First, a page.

by Jackson Rioux
Central Connecticut State University President Jack Miller retired on Sept. 19 after a memorable 11-year run with the university. Miller, who announced his retirement earlier this year, has received praise from administrators and students.
“I think he leaves an exceptional legacy on a number of fronts,” said CCSU Director of Athletics Paul Schlickmann. “I think he’s done as much as anybody to advance the profile and quality of the institution.”
Schlickmann also called Miller a “tremendous fan and supporter.”
“Our athletic complex is the best in our league, and he was a big mover in engineering that,” said Schlickmann. “He’s helped us increase our status in the NEC and our scholarship offerings.”
Miller’s stamp on CCSU goes well beyond athletics. During his tenure, CCSU has seen growth on multiple fronts. The university’s endowment has tripled to $63 million. Renovations, new residence halls and academic buildings have further advanced the image of CCSU.
“I thought he was a very good president,” said senior Vinnie Rosa. “He always had a smile on his face and supported the school.”
CCSU Travelers EDGE Program Manager Kate Wall believes Miller’s legacy will be one that kept students’ interests in mind. “I think when people look back on the legacy of Jack Miller, they’ll think of somebody who was first and foremost for the students,” said Wall. “There are a lot of new buildings that he was instrumental in getting the financing for.”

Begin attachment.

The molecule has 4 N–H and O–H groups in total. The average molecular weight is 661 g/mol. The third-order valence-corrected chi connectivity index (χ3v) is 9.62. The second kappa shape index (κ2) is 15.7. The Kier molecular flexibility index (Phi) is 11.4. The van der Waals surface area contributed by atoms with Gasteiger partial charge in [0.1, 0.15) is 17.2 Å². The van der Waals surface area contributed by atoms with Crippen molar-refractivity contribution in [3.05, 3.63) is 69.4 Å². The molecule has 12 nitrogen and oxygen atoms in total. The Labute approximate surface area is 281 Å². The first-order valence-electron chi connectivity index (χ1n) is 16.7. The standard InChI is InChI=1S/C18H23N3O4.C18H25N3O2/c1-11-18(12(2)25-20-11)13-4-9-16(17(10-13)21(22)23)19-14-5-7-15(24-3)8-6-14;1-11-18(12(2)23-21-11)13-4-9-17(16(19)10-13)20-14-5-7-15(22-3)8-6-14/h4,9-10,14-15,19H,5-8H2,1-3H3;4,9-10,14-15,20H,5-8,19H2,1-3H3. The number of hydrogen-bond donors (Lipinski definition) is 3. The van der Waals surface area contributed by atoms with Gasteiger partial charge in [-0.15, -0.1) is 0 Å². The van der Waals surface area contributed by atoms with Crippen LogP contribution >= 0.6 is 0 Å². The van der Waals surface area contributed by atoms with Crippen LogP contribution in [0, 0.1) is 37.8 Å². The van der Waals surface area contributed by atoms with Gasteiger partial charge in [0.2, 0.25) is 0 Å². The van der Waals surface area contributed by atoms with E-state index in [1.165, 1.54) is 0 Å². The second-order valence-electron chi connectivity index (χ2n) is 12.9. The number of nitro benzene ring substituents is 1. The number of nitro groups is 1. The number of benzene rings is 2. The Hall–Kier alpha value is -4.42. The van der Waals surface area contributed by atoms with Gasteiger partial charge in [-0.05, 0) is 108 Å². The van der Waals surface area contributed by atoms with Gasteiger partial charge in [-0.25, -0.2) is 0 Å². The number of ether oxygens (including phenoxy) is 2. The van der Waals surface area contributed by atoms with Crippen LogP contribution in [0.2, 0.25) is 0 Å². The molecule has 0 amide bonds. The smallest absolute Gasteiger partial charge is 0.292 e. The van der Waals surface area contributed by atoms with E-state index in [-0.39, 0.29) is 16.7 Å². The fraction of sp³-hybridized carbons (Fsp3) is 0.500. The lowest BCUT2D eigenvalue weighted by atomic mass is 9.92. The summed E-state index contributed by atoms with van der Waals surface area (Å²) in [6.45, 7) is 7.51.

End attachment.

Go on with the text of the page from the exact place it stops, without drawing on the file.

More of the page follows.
Miller, however, is most proud of the massive increase in graduation rates that took place during his time at the university. CCSU had a graduation rate approximately 40 percent when Miller first took over. It has since risen to 57 percent. He hopes it will be one of the lasting images of his presidency.
“I want the 230 students a year to graduate now that wouldn’t have graduated under our old graduation rate to remember that some things happened and a lot of people put in effort to have them succeed,” said Miller.
Before arriving at CCSU, Miller served as the chancellor at the University of Wisconsin-Whitewater. He spent time at Florida State University as the Dean of the College of Education and was also an administrator at Georgia Southern University and Wichita State University.
Miller had never spent more than “six or seven years” at a university before his time at CCSU. His 11-year stay in New Britain gave him a perspective his past positions had not.
“If I had left here after six years, we wouldn’t have gotten half done,” he said. “I look back now and say, ‘Well, maybe I should’ve stayed longer at some of these other places because it takes longer to do some of this stuff then you would hope and think.’”
Miller has not played an active role in finding his replacement. “That’s not for the people that leave, that’s for the people that are here to think about,” he said. He is willing to answer any questions, but wants to give the next president “plenty of room.”
He did offer some advice: “If they get ready to ask me what the single biggest problem is, I’ll say, get ready to deal with some really tough budget times.”
Miller’s life in retirement will feature a move to Florida. His house in Connecticut has already been sold and he plans to be on his way to the Sunshine State by the end of the week. Despite the far move, he will be coming back to visit CCSU for events and games sometime in the next six to nine months.
The retired president gave a few humble words when asked how he would like to be remembered by students.
“Well, I hope they think a little bit about their success, the only thing I do and represent is the students’ success,” said Miller. “If the students aren’t successful, then I’m not successful.”